nickols@...
                www.nickols.us

                "Assistance At A Distance"
              • Fred Nickols
                Having just re-read my response to Bill Williams, and mindful of his earlier comment about the general nature of my inquiry about CoP success stories, I am
                Message 7 of 19 , Jun 12, 2006
                  Having just re-read my response to Bill Williams, and mindful of his
                  earlier comment about the general nature of my inquiry about CoP success
                  stories, I am compelled to add a comment...

                  > Bill Williams describes a jazz-oriented usenet and closes with this
                  > comment/question:
                  >
                  > > Most participants in this community would probably not
                  > > tend to be aware of the term CoP and I guess my own
                  > > question is: would this community qualify as a successful
                  > > CoP?

                  To which I replied (at long last):

                  > In short, my answer is "Yes."

                  I am back, then, to the definition of "success."

                  My initial inquiry had to do with success stories that could be used to
                  "sell" the notion of CoPs internally in organizations where CoPs had not
                  received much attention.

                  I was well aware of the distinction between success as measured by CoP
                  members and success as measured by organizations seeking a return for
                  investments made in seeding, nurturing and otherwise supporting CoPs.

                  My specific interest has to do with success stories related to market
                  research units but I'll come to that in a separate post.

                  It seems to me that a heavy-handed approach won't work with CoPs. There
                  is no surer way to kill them. Further, if there is a real need for a
                  CoP (from potential or prospective members' perspectives), it doesn't
                  seem to me that supporting them requires much in the way of investment
                  on the part of the organization. (It goes without saying that if there
                  is no perceived need on the part of the prospective or potential members
                  that no amount of investment by the organization, however large, will
                  produce much in the way of a return.)

                  I am led, then, to conclude that it is the needs of prospective or
                  potential members that really determines the likelihood of a CoPs
                  success. Organizational benefits must therefore be properly viewed as
                  side-effects or concommitment benefits, not as primary payoffs.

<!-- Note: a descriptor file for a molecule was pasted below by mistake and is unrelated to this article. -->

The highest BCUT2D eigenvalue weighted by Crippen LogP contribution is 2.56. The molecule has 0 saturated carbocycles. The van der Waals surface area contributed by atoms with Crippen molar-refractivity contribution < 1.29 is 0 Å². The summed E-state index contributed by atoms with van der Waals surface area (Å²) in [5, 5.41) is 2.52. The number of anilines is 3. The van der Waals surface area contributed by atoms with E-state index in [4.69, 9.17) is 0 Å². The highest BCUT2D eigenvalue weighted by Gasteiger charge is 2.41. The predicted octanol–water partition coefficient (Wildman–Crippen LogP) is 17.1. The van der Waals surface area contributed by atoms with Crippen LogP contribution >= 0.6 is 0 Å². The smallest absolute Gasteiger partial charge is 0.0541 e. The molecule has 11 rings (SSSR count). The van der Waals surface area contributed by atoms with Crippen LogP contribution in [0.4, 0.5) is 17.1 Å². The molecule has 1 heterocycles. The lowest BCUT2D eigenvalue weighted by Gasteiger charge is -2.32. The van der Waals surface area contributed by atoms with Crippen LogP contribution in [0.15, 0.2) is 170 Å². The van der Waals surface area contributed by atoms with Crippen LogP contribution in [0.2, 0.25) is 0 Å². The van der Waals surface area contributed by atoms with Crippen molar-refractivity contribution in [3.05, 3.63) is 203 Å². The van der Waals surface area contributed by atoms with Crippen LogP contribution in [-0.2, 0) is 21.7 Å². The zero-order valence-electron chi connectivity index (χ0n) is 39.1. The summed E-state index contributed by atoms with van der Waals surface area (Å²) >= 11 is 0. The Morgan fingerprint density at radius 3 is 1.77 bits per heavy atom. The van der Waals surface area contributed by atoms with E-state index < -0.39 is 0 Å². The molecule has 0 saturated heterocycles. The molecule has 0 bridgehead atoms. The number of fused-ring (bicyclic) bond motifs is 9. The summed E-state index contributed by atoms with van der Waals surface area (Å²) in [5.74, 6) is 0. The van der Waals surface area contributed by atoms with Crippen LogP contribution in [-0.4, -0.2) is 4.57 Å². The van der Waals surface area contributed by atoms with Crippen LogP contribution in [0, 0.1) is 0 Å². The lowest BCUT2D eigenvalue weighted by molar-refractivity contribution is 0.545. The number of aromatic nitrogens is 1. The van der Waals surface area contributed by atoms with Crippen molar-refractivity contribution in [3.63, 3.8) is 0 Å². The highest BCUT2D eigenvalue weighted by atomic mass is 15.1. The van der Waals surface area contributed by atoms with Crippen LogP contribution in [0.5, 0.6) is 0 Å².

Whatchall think about that one?

                  Regards,

                  Fred Nickols, FP
                  nickols@...


                  > Regards,
                  >
                  > Fred Nickols
                  > Senior Consultant
                  > Distance Consulting
                  > nickols@...
                  > www.nickols.us
                  >
                  > "Assistance At A Distance"
                  >
                • Roy Greenhalgh
                  Fred wrote /I am led, then, to conclude that it is the needs of prospective or potential members that really determines the likelihood of a CoPs success.
                  Message 8 of 19 , Jun 12, 2006
                    Fred wrote

                    /I am led, then, to conclude that it is the needs of prospective or
                    potential members that really determines the likelihood of a CoPs
                    success. Organizational benefits must therefore be properly viewed as
                    side-effects or concommitment benefits, not as primary payoffs.

                    Whatchall think about that one?/

                    Fred .. I have been one of those unrepentant Luddites who have considered that CoPs just emerge. The reasons for emergence vary widely, but underpinning each emergence is a need. Just as the needs vary, the form the CoP assumes varies as well. And as I have written in this list time and time again, it is my experience, in general, that selling .. even giving away, those things that folks don't want, won't make them pay for it. Consequently, when two or three are gathered together with a common need, they will adopt an attitude of vulnerability, and share what they have, and ask for what they don't.

                    ... amazingly, it all seems pretty simple when you have watched kids grow up.

                    Roy Greenhalgh


                    >
                    >
                  • naavale
                    I think there are 3 key stakeholders in CoPs and that success is overlapping but different for each of them: community members, community sponsors and
                    Message 9 of 19 , Jun 13, 2006
                      I think there are 3 key stakeholders in CoPs and that success is
                      overlapping but different for each of them: community members,